by Dan Haseltine I have had a long-standing recurring dream. I am in a small room with a single lamp positioned to shine down on a drafting table. There is a man furiously scribbling and drawing while I look...
I know, I know… we are still having this conversation. I would let it go if I thought that the world would be a more peaceful place without it. I also recognize this is a bit of a strange forum for this conversation because the very name of this media outlet conjures a distinction that I have long spoken against. Now, I am happy to temper the accusation as less of a moment to point fingers or pass blame.
To be resilient is the underlying wish anchored to the deep human longing to be healthy. Sickness is inevitable. Suffering is a part of life. Whatever the various forms of struggle may take, we want to be able to quell the fear that we will not recover. Our Christian faith is tightly wound around a narrative about recovery and healing.
If you want to keep your kids out of harm’s way, be generous. If you want to actively prevent war, be generous. If you want to love your neighbor to the end that love is victorious, be generous. Not only to the people inside our constructed border concepts, but to everyone.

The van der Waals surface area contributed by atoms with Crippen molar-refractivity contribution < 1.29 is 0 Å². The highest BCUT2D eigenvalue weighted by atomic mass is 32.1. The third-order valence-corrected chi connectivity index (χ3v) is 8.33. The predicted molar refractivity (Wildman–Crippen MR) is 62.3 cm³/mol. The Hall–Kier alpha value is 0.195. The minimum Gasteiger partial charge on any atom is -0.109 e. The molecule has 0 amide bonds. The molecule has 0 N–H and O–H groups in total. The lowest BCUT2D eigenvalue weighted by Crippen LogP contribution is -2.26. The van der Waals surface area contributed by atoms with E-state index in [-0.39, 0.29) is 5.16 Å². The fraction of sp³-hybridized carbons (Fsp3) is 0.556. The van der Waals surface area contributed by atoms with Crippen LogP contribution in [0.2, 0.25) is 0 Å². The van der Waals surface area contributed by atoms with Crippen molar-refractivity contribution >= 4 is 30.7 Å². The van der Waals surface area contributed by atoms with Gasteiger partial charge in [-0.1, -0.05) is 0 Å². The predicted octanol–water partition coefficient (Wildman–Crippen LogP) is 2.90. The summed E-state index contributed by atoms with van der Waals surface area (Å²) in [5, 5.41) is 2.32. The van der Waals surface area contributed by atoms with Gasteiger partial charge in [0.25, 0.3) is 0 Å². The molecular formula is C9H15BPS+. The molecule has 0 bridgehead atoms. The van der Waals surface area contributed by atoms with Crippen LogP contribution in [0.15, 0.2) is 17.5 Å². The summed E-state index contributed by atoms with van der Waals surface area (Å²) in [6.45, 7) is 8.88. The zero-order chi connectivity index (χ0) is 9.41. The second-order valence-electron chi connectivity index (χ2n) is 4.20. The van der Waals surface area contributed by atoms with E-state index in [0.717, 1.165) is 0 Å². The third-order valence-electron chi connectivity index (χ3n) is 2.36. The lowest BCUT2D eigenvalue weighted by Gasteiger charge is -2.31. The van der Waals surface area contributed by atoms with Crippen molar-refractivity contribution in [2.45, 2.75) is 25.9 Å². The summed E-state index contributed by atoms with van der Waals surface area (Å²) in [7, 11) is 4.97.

I have long been a student of culture. I believe it is part of the discipline necessary to write songs that are truthful. If the work of a songwriter is to look at the world and describe it, then one must assuredly become a master of the art of observation. And, so it is with how I have come to see the current point in history related to Christians, politics and the stewardship of the muscles we have, specifically designed for acting out generosity toward others.
I should not have been so surprised that instead of emerging from some safe place as a hopeful, vibrant idealist with a penchant for creating passion infused worship songs about God’s magnificent creation, I went from being a mildly cool music artist to become something of an old curmudgeon.